A Guide to Viewing Sitemaps

A sitemap is the critical foundation of a website as it facilitates where information is located and how it is interconnected. Similar to a book, you can think of a sitemap as the table of contents for a website, but it shouldn’t be limited to that definition. It is much more comprehensive in that it also visually displays content relationships, navigation, site goals, layout and page template information, and much more.

Creating a sitemap is the first step in the architecture phase of a website project, and it establishes the framework for the navigation and content management of the site.


Sitemap preview


Overall Structure

  • A sitemap can be overwhelming, but it is organized like a tree once you pass the first sections of header, footer, and homepage elements.
  • The map is organized in tiers starting with the first tier navigation, which is what you see on the homepage navigation.
  • The second tier shows the options that will be shown under each first tier element. This is continued with the third tier, fourth tier, and so on.
  • Keep in mind that each element under each tier is not necessarily a ‘page.’ It may or may not contain content, but it’s a way to organize and categorize navigation on the website.


Header and Footer Elements

  • The elements of these two sections are more of a necessity than anything else.
  • The header elements usually consist of the logo, main navigation, social icons, etc.
  • The footer usually overlaps with the social media, and it also includes contact info, site links, and other necessary elements of a website.


Start with Homepage Goals

  • The goals are broad ideas about the new website derived from the inspiration sites provided by the client.
  • It is easiest to start with these because it gives the viewer an initial broad and visual perspective of the new website.
  • The homepage goals serve as a guide for viewing the rest of the sitemap.


Sitemap // First Tier

  • Remember to look at these from top to bottom because they should be in order of ‘importance.’
  • Keep in mind that one word titles for elements is key for a website to be aesthetically pleasing and easy to use.
  • The first tier navigation should cover all the bases that the company wants to exhibit on the website.
  • They should be broad, yet direct and clear for the user.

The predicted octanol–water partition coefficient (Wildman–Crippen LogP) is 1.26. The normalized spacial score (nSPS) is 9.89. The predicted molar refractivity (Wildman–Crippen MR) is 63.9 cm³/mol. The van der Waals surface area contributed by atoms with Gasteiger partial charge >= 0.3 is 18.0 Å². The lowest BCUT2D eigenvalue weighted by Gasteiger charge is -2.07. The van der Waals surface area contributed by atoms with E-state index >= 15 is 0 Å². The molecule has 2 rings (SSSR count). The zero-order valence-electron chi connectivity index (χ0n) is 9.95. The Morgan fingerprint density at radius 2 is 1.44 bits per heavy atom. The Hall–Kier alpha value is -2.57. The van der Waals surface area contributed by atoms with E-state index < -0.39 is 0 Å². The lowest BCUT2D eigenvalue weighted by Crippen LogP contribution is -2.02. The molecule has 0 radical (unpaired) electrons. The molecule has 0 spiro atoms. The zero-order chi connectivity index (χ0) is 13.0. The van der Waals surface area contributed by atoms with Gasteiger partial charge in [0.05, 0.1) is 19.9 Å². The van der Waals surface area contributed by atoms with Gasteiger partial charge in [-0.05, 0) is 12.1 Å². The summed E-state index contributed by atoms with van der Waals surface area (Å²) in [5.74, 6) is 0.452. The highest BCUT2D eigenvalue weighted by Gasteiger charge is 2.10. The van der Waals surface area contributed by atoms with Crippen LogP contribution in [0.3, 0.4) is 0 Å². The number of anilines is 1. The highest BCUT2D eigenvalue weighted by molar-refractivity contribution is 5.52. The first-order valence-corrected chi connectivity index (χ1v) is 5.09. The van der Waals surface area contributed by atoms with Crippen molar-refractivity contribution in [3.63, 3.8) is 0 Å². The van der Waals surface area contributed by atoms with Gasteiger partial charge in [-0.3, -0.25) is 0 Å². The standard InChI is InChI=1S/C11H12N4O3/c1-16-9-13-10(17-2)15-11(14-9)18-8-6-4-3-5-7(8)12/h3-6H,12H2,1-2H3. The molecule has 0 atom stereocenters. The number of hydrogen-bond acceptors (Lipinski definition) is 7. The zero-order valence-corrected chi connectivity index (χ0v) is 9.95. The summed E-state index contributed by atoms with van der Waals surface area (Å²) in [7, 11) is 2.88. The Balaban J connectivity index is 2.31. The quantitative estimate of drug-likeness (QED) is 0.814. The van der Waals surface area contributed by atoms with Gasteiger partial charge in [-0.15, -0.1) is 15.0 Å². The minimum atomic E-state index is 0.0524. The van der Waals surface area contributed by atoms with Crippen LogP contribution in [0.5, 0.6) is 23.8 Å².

• Lastly, there shouldn’t be too many so it does not crowd the homepage, but there should be enough to not crowd the other tiers underneath.


Sitemap // Second Tier

  • Everything on the second tier should be under its appropriate first tier element/category.
  • Again, keep in mind that not every element is a ‘page.’
  • These should also be listed in order of importance within each section.


Sitemap // Third Tier and Beyond

  • Overall, make sure there aren’t too many tiers or else pages and content will get lost in navigation.
  • Just as before, make sure every element is under its appropriate parent element.
  • One thing to keep in mind is to make sure every element is sufficient enough to be alone.
  • One more reminder—every element does not necessarily mean it is a page with content.


Widget Area // Highlighted Areas

  • Any highlighted areas on the sitemap usually indicate a widget area.
  • A widget area is a place to display created widgets, such as calendars, videos, etc.
  • There are two main reasons for a widget area: (1) To give things that don’t necessarily have a place to live on the site a home, and (2) To emphasize something important that should occur on more than one page
  • Since these don’t fit into the tree of the sitemap navigation, it is usually highlighted somewhere beneath the site map or beneath the goals. 


Leave Homepage Elements for Last

  • These are easiest to evaluate last because many of these elements feature parts of the page elements, so it is easier to understand what it consists of after knowing the layout of the site navigation.
  • Keep in mind inspiration sites while looking at this section, since some ideas are derived from them.
  • The number of elements on the homepage depends on the type of homepage design.
  • The homepage elements are also listed in order of importance, which is how they will be displayed on the homepage.
  • These elements should show the main aspects of the website and the company itself.